Financial Education In School
Updated: Mar 19, 2020
The following is an article “Financial Education In School”
by Marc Primo.
For generations, we have been ignoring finance as part of our school curriculum. It has been a norm to leave this branch of study as a responsibility of the parents. The problem is parents either don’t have the time or don't know what they are doing either. Schools ignoring personal finance lessons is probably the main reason we have an entire generation drowning in debt.
Even more disturbing, the lack of information and financial skill make our young citizens easy targets for the raging wave of ads and marketing pressuring them to take out credit cards personal loans and other financial products that promise instant gratification and low risk.
With no structure in place to learn about money and how to handle it, kids are bombarded with celebrity lifestyles, and social media celebrities pushing the latest and greatest product … and increasing their anxiety to consume more and more.
The pressure to appear wealthy and living a luxurious life leads them to take out store cards and rack up debt to acquire designer clothes and gear. With little to no understanding on how credit cards work and how late payments may affect their credit scores.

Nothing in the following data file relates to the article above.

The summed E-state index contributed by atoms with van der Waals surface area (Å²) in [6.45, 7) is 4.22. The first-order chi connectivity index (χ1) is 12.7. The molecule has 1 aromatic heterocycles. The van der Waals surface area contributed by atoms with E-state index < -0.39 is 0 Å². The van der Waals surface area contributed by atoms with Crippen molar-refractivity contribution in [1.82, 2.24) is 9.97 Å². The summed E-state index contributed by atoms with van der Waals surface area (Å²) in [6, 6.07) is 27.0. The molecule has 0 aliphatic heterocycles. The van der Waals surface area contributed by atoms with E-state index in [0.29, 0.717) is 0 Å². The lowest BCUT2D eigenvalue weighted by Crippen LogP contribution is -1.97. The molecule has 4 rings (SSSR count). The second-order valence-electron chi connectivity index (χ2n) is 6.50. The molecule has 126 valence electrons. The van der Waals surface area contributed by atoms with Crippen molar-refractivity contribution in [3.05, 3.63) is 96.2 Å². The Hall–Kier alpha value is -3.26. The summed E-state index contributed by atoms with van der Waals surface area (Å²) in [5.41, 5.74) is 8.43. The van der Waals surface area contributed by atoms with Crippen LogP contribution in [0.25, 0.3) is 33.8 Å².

A study by NGPF (Next Generation Personal Finance) shows:
-Only 16.4% of U.S. students are required to take a personal finance course to graduate high school.
-Only 5 states have a personal finance requirement: Alabama, Missouri, Tennessee, Utah and Virginia.
-5.5% of low-income schools (outside of mandate states) have personal finance as a requirement.
The current educational system works great for banks and big corporations that benefit from mass consumerism and keeping the population in constant debt. But is this what we want for our children? Our future generations?
A better financial education is a necessity.
Parents can be super effective in creating change in their schools, so if you find yourself in a similar situation go to your school and pressure teachers other parents students anyone that would listen about the subject to integrate financial education into the mandatory curriculum.
Parents should ask financial literacy to be a required class, your children's future depends on it. In the meantime, there are ways to take matters into your own hands. There are resources online built to help, econedlink.org offers resources for parents and educators in an interactive way. Take action now and avoid a life of unnecessary stress and financial woes.